(CBS News) In what may be one of the harshest ads of the 2012 campaign season yet, the liberal grassroots group MoveOn on Wednesday launched an ad that shows Mitt Romney morphing into Richard Nixon, posing the question, "Tricky Mitt: He's not a crook... right?"
The ad isn't the first time the Republican presidential candidate has been compared to President Nixon over transparency issues -- one of President Obama's top advisers recently made the comparison himself. The comparison plays into the Democrats' larger narrative that Romney is a dishonest politician who may be lying about his business record or hiding information about his taxes.
The MoveOn ad points out that Romney's record on outsourcing and his use of Cayman Island tax shelters are already matters of public debate. "So what is it Mitt Romney doesn't want us to know?" a female narrator asks, suggesting that his tax returns could contain politically damaging information or that he may have even broken the law by reporting to the government false information about his role at the private equity firm he founded, Bain Capital.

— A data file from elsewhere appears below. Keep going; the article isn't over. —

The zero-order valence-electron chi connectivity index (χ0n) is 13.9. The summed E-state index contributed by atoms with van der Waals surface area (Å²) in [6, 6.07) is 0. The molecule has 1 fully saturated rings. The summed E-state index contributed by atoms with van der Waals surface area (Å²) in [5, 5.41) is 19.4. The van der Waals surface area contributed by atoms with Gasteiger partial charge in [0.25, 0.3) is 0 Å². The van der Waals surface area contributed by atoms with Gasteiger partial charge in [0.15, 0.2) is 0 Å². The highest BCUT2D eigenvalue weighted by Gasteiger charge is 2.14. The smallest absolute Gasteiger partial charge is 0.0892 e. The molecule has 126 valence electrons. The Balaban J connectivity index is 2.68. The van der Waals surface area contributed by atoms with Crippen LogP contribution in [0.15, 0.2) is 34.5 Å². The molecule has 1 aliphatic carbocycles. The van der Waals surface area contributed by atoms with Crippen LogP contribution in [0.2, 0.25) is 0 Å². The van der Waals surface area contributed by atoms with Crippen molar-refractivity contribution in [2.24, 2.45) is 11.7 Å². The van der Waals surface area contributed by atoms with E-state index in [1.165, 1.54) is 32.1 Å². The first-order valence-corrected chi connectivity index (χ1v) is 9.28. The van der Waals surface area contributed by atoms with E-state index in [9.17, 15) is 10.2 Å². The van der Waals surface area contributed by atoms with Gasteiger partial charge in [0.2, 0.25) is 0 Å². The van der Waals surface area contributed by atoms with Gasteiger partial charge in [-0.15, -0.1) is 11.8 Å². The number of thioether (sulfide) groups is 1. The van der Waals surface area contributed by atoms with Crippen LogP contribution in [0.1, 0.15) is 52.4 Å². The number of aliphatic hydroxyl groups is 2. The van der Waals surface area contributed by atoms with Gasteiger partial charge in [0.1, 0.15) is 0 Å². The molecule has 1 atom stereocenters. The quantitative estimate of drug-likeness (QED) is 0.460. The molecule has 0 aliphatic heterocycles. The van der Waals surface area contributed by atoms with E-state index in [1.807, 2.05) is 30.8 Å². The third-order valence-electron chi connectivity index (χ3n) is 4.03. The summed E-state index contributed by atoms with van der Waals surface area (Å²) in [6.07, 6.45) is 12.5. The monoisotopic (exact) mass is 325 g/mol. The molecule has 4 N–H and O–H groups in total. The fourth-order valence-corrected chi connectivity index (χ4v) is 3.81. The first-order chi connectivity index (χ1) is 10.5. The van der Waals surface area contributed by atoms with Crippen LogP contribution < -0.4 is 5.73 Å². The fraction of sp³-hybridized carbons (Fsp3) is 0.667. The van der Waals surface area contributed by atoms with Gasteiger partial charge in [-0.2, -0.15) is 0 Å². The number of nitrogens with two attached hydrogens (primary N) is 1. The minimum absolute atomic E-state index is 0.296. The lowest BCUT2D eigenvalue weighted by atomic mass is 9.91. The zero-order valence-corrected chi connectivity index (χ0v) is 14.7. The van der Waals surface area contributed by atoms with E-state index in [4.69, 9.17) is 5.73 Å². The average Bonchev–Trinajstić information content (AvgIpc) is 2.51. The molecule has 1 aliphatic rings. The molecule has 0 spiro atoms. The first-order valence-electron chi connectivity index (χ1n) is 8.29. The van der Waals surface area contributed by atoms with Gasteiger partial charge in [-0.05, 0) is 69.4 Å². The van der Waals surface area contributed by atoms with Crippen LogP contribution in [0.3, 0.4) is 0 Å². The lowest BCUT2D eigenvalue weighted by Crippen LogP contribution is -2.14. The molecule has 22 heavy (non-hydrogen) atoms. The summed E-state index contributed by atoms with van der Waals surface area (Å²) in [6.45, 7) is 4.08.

The ad is running across the key state of Ohio today in Toledo, Cincinnati, Cleveland, and Dayton. Romney, meanwhile, is holding a town hall meeting in Bowling Green, Ohio and conducting several interviews with Ohio television stations.
Recently, Romney has come under scrutiny over whether he wasafter 1999. Romney was still technically CEO of the firm at that point but says he was no longer managing the company. He's also faced pressure to release more than the two years of tax returns that he's promised to make public.
MoveOn has jumped on the opportunity to cast Romney as dishonest, having its members show up at Romney events this week with banners castigating "Tricky Mitt" for refusing to release more tax returns. In Pittsburgh and Toledo, MoveOn is flying banners over Romney's events reading, "Tricky Mitt: Release Your Returns" and "Tricky Mitt: What Are You Hiding?" The group has also joined other liberal organizations in a petition driving, collecting signatures from voters calling on Romney to release more of his tax returns.
The liberal group may be taking its cue from Mr. Obama's re-election campaign, which has run itsasking what Romney could be hiding. In an interview with CBS Radio News earlier this month, senior campaign adviser David Axelrod , "the most secretive candidate we've seen probably since Richard Nixon."
In response to Axelrod's comments, the Romney campaign charged that the Obama campaign was trying to distract voters from the president's record on the economy.
"With millions of Americans suffering in the Obama economy, it's no surprise that President Obama and his allies would resort to false, negative attacks in an attempt to distract Americans from the President's abysmal record," campaign spokeswoman Amanda Henneberg told CBS Radio News.